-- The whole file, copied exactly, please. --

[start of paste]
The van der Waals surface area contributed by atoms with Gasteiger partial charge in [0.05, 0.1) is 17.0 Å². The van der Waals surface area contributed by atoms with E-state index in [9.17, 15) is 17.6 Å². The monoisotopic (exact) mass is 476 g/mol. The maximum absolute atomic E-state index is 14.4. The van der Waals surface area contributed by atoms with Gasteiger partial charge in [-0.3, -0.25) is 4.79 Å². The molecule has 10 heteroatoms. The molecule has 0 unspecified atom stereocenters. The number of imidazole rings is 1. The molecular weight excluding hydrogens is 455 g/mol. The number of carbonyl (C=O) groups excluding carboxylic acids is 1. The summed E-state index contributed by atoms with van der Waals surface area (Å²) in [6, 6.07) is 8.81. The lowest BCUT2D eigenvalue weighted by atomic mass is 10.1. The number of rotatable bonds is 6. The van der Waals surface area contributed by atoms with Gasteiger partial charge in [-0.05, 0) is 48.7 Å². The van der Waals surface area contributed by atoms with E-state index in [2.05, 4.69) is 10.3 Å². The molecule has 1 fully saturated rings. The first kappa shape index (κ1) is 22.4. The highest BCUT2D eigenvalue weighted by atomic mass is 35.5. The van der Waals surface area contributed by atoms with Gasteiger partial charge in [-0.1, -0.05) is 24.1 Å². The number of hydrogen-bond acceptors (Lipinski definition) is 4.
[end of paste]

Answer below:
The van der Waals surface area contributed by atoms with Gasteiger partial charge in [0.05, 0.1) is 17.0 Å². The van der Waals surface area contributed by atoms with E-state index in [9.17, 15) is 17.6 Å². The monoisotopic (exact) mass is 476 g/mol. The maximum absolute atomic E-state index is 14.4. The van der Waals surface area contributed by atoms with Gasteiger partial charge in [-0.3, -0.25) is 4.79 Å². The molecule has 10 heteroatoms. The molecule has 0 unspecified atom stereocenters. The number of imidazole rings is 1. The molecular weight excluding hydrogens is 455 g/mol. The number of carbonyl (C=O) groups excluding carboxylic acids is 1. The summed E-state index contributed by atoms with van der Waals surface area (Å²) in [6, 6.07) is 8.81. The lowest BCUT2D eigenvalue weighted by atomic mass is 10.1. The number of rotatable bonds is 6. The van der Waals surface area contributed by atoms with Gasteiger partial charge in [-0.05, 0) is 48.7 Å². The van der Waals surface area contributed by atoms with E-state index in [2.05, 4.69) is 10.3 Å². The molecule has 1 fully saturated rings. The first kappa shape index (κ1) is 22.4. The highest BCUT2D eigenvalue weighted by atomic mass is 35.5. The van der Waals surface area contributed by atoms with Gasteiger partial charge in [-0.1, -0.05) is 24.1 Å². The number of hydrogen-bond acceptors (Lipinski definition) is 4.